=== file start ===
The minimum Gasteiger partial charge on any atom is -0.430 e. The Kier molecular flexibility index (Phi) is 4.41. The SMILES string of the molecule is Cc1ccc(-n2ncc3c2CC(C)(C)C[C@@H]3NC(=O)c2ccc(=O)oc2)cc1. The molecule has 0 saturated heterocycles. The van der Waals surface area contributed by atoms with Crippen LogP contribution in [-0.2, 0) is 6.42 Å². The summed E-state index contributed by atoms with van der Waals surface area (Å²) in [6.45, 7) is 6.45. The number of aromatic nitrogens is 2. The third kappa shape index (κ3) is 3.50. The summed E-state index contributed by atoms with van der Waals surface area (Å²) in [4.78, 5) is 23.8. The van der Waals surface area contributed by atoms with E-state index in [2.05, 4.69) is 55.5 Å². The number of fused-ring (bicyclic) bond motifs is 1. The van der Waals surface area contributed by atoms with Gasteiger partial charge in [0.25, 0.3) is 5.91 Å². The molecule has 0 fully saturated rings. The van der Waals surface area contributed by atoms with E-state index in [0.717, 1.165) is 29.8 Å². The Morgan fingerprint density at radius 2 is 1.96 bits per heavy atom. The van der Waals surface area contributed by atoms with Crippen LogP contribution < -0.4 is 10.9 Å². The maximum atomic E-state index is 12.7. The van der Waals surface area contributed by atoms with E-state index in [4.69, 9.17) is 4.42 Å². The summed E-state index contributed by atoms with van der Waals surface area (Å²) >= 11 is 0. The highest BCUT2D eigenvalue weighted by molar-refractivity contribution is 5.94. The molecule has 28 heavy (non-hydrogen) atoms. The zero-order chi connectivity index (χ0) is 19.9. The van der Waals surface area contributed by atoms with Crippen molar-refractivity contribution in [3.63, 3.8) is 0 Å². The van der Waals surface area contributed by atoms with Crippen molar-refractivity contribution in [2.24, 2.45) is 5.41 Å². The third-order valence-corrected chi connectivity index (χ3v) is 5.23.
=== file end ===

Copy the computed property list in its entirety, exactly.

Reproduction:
The minimum Gasteiger partial charge on any atom is -0.430 e. The Kier molecular flexibility index (Phi) is 4.41. The SMILES string of the molecule is Cc1ccc(-n2ncc3c2CC(C)(C)C[C@@H]3NC(=O)c2ccc(=O)oc2)cc1. The molecule has 0 saturated heterocycles. The van der Waals surface area contributed by atoms with Crippen LogP contribution in [-0.2, 0) is 6.42 Å². The summed E-state index contributed by atoms with van der Waals surface area (Å²) in [6.45, 7) is 6.45. The number of aromatic nitrogens is 2. The third kappa shape index (κ3) is 3.50. The summed E-state index contributed by atoms with van der Waals surface area (Å²) in [4.78, 5) is 23.8. The van der Waals surface area contributed by atoms with E-state index in [2.05, 4.69) is 55.5 Å². The number of fused-ring (bicyclic) bond motifs is 1. The van der Waals surface area contributed by atoms with Gasteiger partial charge in [0.25, 0.3) is 5.91 Å². The molecule has 0 fully saturated rings. The van der Waals surface area contributed by atoms with E-state index in [0.717, 1.165) is 29.8 Å². The Morgan fingerprint density at radius 2 is 1.96 bits per heavy atom. The van der Waals surface area contributed by atoms with Crippen LogP contribution < -0.4 is 10.9 Å². The maximum atomic E-state index is 12.7. The van der Waals surface area contributed by atoms with E-state index in [4.69, 9.17) is 4.42 Å². The summed E-state index contributed by atoms with van der Waals surface area (Å²) >= 11 is 0. The highest BCUT2D eigenvalue weighted by molar-refractivity contribution is 5.94. The molecule has 28 heavy (non-hydrogen) atoms. The zero-order chi connectivity index (χ0) is 19.9. The van der Waals surface area contributed by atoms with Crippen molar-refractivity contribution in [3.63, 3.8) is 0 Å². The van der Waals surface area contributed by atoms with Crippen molar-refractivity contribution in [2.24, 2.45) is 5.41 Å². The third-order valence-corrected chi connectivity index (χ3v) is 5.23.